Stake Out and Chain Gangs: 10 to 12 weeks. Start in a safe and shady area. Staking out your pup early will pay long-term dividends, and, assist when doing check cord drills.

Live Birds: 10 to 12 weeks. Yes, this is what it’s all about. At this early age, simple exposure to a live bird is permissible. Our goal is to activate the nose and turn on the light. Introduce in a manner that will not scare the pup. Chasing the bird at this age is permitted. Liberated quail or pigeons work well.

Water: 12 to 16 weeks. You can lead a dog to water but you can’t make them swim… so make it enjoyable. Start with warm shallow water.

Gun: 4 to six months. Dogs are not born gun shy or gun sensitive! It’s usually improper exposure to guns that creates gun shyness…and takes a long time to fix. Do it right and avoid gun shyness. Eventually, you want your dog to associate a gunshot with a falling bird. (Paul’s note: Steve is an excellent shot so this may apply more to his dogs than mine)

E-Collar Training: 6 to 8 months. If properly used, the e-collar can reduce the training time by 75%. Paul’s note: Steve is very knowledgeable e-collar trainer. I’m going to take some editorial privilege here. If you’re a regular reader of this column, you know how concerned I am with the improper introduction and use of the e-collar. I’ve seen dogs spoiled and forever bird shy due to improper use. I highly recommend that any new puppy owner that intends on using an e-collar for training first go to a professional trainer for guidance.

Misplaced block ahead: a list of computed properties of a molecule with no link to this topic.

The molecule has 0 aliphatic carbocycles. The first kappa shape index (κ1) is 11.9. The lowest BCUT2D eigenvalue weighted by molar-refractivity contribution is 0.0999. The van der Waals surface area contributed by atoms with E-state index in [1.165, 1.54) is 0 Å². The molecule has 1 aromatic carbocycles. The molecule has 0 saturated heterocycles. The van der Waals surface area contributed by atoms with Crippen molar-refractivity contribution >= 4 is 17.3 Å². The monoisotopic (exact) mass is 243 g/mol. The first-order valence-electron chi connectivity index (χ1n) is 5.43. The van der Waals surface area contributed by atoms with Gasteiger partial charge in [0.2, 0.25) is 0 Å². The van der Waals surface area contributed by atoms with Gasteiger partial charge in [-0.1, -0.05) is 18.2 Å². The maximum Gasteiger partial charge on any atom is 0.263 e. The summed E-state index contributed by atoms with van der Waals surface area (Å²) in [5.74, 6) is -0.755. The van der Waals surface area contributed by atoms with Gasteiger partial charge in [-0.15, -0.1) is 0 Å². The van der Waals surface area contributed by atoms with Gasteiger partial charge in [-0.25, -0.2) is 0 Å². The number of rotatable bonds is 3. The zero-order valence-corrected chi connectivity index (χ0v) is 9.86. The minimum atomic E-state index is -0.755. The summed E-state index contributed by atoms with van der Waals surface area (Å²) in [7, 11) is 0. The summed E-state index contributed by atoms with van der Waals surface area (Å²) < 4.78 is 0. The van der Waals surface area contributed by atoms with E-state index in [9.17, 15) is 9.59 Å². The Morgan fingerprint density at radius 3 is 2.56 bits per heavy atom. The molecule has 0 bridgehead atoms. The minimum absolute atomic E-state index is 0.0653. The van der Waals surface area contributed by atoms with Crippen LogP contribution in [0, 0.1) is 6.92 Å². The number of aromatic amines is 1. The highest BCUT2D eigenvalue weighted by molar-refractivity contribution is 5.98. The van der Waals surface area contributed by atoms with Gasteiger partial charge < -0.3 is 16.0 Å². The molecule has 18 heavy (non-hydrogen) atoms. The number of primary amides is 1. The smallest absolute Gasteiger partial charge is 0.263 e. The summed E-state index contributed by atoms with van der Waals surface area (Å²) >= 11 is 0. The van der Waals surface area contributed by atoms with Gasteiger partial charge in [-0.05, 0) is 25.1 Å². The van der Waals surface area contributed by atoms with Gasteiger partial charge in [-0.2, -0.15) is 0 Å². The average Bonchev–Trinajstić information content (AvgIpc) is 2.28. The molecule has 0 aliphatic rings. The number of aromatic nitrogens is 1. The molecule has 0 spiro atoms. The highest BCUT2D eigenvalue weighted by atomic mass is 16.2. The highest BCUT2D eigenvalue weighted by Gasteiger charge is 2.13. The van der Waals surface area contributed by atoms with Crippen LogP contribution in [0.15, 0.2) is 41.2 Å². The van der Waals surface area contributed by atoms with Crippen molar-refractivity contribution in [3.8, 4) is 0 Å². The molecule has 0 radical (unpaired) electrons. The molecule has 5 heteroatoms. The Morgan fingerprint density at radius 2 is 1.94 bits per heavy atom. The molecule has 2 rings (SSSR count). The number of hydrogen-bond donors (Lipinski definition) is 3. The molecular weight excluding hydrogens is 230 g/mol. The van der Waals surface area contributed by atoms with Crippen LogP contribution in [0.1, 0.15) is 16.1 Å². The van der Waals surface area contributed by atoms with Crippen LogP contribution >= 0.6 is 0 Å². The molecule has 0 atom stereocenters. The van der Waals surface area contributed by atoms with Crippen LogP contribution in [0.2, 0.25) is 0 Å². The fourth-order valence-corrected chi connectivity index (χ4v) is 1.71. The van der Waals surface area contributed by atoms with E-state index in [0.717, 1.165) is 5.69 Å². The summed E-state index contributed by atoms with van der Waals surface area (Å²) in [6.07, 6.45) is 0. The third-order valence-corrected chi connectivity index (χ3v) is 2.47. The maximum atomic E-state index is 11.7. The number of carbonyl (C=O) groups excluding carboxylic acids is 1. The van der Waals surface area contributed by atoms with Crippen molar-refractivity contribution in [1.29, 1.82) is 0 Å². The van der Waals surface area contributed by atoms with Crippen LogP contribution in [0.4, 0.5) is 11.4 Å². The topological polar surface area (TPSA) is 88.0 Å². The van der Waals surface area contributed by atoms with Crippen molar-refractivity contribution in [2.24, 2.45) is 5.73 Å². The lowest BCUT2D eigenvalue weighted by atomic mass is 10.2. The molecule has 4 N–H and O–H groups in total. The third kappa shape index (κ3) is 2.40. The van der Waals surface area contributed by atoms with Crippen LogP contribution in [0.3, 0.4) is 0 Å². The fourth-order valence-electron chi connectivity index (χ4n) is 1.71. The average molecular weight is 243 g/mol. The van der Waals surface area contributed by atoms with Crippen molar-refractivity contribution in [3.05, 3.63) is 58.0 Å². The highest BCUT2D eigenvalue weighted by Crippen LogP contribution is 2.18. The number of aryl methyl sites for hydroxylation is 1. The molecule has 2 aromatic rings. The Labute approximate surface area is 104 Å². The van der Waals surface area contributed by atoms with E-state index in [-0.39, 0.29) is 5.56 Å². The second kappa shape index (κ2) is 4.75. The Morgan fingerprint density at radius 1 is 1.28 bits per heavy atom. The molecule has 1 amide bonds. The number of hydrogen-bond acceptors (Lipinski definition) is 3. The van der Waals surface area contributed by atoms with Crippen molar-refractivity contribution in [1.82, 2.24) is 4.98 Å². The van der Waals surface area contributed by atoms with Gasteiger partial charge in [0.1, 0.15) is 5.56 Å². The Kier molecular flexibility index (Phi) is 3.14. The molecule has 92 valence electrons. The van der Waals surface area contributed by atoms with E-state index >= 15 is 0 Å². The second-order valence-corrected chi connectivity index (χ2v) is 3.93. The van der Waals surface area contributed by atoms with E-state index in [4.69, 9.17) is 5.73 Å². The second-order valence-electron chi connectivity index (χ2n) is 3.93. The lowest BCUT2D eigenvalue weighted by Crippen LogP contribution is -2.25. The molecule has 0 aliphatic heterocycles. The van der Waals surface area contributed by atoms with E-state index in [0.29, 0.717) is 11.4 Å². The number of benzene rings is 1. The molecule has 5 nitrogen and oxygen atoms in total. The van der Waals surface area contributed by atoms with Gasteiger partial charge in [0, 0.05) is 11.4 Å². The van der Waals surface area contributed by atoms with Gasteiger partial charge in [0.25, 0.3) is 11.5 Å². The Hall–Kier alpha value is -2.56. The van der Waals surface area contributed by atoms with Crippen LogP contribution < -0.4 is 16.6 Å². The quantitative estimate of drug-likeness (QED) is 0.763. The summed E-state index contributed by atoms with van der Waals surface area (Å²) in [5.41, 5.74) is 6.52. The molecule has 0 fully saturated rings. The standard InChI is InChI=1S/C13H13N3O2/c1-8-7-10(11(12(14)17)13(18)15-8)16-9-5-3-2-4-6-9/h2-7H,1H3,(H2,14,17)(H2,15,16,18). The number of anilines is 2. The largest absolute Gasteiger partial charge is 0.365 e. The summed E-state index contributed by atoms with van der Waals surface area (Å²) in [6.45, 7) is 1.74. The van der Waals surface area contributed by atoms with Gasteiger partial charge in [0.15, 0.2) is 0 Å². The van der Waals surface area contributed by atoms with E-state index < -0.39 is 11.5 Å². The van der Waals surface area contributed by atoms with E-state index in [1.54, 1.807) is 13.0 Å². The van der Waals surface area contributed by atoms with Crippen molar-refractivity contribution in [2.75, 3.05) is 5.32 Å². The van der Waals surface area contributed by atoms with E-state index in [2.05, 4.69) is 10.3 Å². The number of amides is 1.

The above training schedule is an excellent guideline for the new puppy owner. It covers commands and introduction to outside stimulus. We did not cover the development of natural abilities (honoring and pointing) since that would require double my allotted space. As mentioned above, the actual execution of all the obedience commands can be learned from many sources. I’ll send you a list of training sources if you contact me. My email address is below. Also, my website (also below) has dozens of videos and past articles which explain teaching various commands.

I want to thank Steve Ries for allowing us to use his training checklist. Not only is Steve an outstanding trainer, he’s a very enjoyable individual. If you’re ever in Iowa, stop-by and say hello to Steve and his family. His website is at the beginning of this column. Steve is also very active with Aiming For A Cure. Take a look at http://www.aimingforacure.com.

Good luck with training your puppy…the more time you invest now, the more enjoyable your years of companionship will be with “man’s best friend.”